You could extend your life by eating fewer red and processed meats and more fruits, vegetables, legumes, whole grains and nuts, according to a February study published in the journal PLOS Medicine. The potential benefits are especially strong if you start young — women who began eating optimally at age 20 could increase life span by a little over 10 years, while men who start at the same age could add 13 years.
At mealtime, at least half your plate should consist of fruits and vegetables, Goldberg said. Also, what’s important is “not only what’s on the food, but how you prepare it,” she added. “So baking and broiling is better than frying.”
5. Pay attention to mental wellness
Mental health is often “such a neglected part of our overall health, but actually contributes a huge amount to overall health and well-being,” Wen said.
The past few years have brought about stress and anxiety, which can affect blood pressure, sleep, dietary choices, alcohol intake or attempts to quit smoking, Goldberg said.
Carving out just 15 minutes for a bit of mental health hygiene can make your life easier, experts have said. Try taking deep breaths upon waking, being present with your morning coffee instead of being distracted, going for a walk, journaling and taking breaks from screens.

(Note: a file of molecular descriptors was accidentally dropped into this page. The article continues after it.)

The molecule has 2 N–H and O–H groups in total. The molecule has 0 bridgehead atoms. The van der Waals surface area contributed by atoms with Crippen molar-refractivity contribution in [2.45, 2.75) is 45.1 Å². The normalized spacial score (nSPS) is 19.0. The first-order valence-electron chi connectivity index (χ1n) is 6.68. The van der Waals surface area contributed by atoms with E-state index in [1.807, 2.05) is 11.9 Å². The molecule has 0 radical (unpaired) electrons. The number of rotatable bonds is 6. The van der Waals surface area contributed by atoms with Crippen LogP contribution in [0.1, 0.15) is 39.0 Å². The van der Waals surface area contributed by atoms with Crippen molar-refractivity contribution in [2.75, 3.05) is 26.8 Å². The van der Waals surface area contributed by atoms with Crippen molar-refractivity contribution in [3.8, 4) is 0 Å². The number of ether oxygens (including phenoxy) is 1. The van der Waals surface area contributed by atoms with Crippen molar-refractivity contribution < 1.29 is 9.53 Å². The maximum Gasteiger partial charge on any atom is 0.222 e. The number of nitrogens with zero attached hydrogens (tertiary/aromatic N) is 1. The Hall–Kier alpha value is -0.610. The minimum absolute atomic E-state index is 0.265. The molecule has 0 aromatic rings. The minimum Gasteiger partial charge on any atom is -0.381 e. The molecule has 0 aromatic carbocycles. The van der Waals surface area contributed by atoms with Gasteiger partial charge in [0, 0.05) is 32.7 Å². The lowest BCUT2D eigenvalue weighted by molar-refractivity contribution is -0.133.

The benefits of these mindfulness practices come from lowering levels of cortisol, the stress hormone linked with health complications. Being able to regulate your emotions better — which can be achieved with meditation — has been associated with health resilience in older age.
6. Plenty of sleep
People who sleep less than seven hours nightly tend to have higher levels of stress hormones, blood sugar and blood pressure, Goldberg said.
You can improve the quality and quantity of your sleep by getting regular exercise and having good sleep hygiene. Keep your bedroom dark, quiet and cold at night, and only use it for sleep and sex.
7. Drinking less
“For a long time, people have been associating alcohol with a healthier heart,” Goldberg said. But “heavy alcohol intake can actually be a direct toxin to the heart muscle and result in heart failure. And it also raises (blood sugar levels) and causes weight gain.”
Avoiding too much alcohol can add at least several years to your life by lowering your risk for diabetes, cardiovascular disease, cancer and other chronic diseases, a 2020 study found.
8. Not smoking
“Smoking is a major risk factor that increases the likelihood of multiple cancers — not just lung cancer but also things like breast cancer,” Wen said. It also “increases the risk of heart disease, stroke and other conditions that shorten people’s lives.”
If you’re a habitual smoker, it’s not too late to quit to lengthen your life, Wen added.
9. Build strong relationships
Having close, positive relationships adds happiness and comfort to our lives and reduces stress, experts have said. Studies have shown that people who have satisfying relationships with family, friends and community have fewer health problems, live longer and experience less depression and cognitive decline later in life, according to Harvard Health.
If implementing all these habits feels like a lot, think of them as a gradual build, Wen said. “We may not be perfect on everything all the time,” she said, “but (there are) things that we can do to improve in one or multiple dimensions, and we could commit to that kind of lifestyle improvement.”